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Should You Refinance Your Apartment Building? – By Bud Smythe

Posted on 28. Feb, 2012 by in all, Magazine Articles

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As we all know, the economy is in a deplorable condition with the resultant high unemployment and slow, or perhaps no, economic growth.  On the surface, it would appear that this is an appalling situation and can do nobody any good.  However, there is one aspect of this situation which can be of benefit to apartment building owners.  Currently, interest rates for the financing of income producing property are at an all time low which offers the apartment building owner the opportunity to refinance their property.
In the past, adjustable rate mortgages were the most predominant loans offered by the banks.  Today, fixed rate loans ranging from five year fixed, seven year fixed and even 10 year fixed are available at low interest rates and most of these are amortized for 30 years due in 30 years.  After the fixed rate period, the loan automatically converts to an adjustable rate loan.  This insures that the apartment building owner will not be without a loan after the fixed rate period in the event that money is not available at that time. However, the loan can be refinanced again after the fixed rate period if attractive rates are available at that time.

Refinancing your apartment building at a lower interest rate can result in greatly reduced monthly payments or perhaps allow cash out to purchase additional units or a combination of both depending on the current existing loan to value.  The equity retained in your apartment building could be acquired for your use while retaining the same or even lower payments by refinancing with the currently available lower interest rates.
It is a common fallacy that today banks are not lending and that finance money is non-existent.  This is not true.  The banks are lending and, in fact, must lend to generate the income required in order to conduct the bank’s business.  It is true that the banks have tightened up on the lending guidelines.  For example, in the past, the debt service ratio (DSR) was acceptable at break even, that is 1.00.  The debt service ratio is the ratio of the amount of rental income money after expenses as compared with the amount of the payments of the proposed loan.  Currently, the majority of the banks require a DSR of 1.25 and some banks even higher.  Along with the higher DSR requirements, a lower loan to value (LTV) is now the norm.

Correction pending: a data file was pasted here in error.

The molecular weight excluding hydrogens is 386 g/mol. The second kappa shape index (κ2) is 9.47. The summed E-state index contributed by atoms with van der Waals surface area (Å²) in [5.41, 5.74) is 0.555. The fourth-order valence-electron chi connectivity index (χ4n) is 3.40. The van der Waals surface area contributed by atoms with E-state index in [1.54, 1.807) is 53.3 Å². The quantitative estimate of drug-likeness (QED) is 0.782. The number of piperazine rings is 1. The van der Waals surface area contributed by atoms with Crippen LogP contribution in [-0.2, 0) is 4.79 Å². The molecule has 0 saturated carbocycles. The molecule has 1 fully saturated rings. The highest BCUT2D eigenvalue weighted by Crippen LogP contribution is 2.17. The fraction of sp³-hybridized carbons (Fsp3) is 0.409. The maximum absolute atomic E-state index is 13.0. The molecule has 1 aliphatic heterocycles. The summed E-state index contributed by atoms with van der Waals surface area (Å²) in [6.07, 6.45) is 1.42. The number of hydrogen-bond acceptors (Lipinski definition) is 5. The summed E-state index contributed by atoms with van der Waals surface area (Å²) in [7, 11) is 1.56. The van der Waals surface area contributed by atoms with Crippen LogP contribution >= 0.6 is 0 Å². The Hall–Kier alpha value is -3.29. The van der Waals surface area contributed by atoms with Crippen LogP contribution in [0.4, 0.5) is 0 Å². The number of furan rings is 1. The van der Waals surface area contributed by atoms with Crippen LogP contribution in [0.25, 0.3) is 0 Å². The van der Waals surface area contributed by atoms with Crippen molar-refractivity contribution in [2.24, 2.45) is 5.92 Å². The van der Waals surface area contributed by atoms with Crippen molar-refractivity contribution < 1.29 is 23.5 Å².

Again, in the past, 80% LTV was acceptable and in some cases, even higher LTV’s were accepted.  Not so at this time.  Generally, the maximum LTV is 70% however some banks are limiting the LTV to 60% and with selected banks even lower.  The object of a successful refinance is to find the right bank with the right combination of guidelines to secure the maximum benefits of the refinance.
In the 35 plus years that I have been financing income producing property, I have seen the interest rates rise and fall.  Do you remember when the prime rate was 21½%?  Financing rates at that time were out of sight.  Today’s rates are the lowest I have experienced since I have been financing and I can urge apartment building owners to take advantage of this exceptional opportunity.

The above article was written by Bud Smythe of Smythe & Associates. Mr. Smythe has over 35 years of experience in financing. If you have any questions or wish to speak with Bud about refinancing you apartment building, please contact him at 562-598-2840.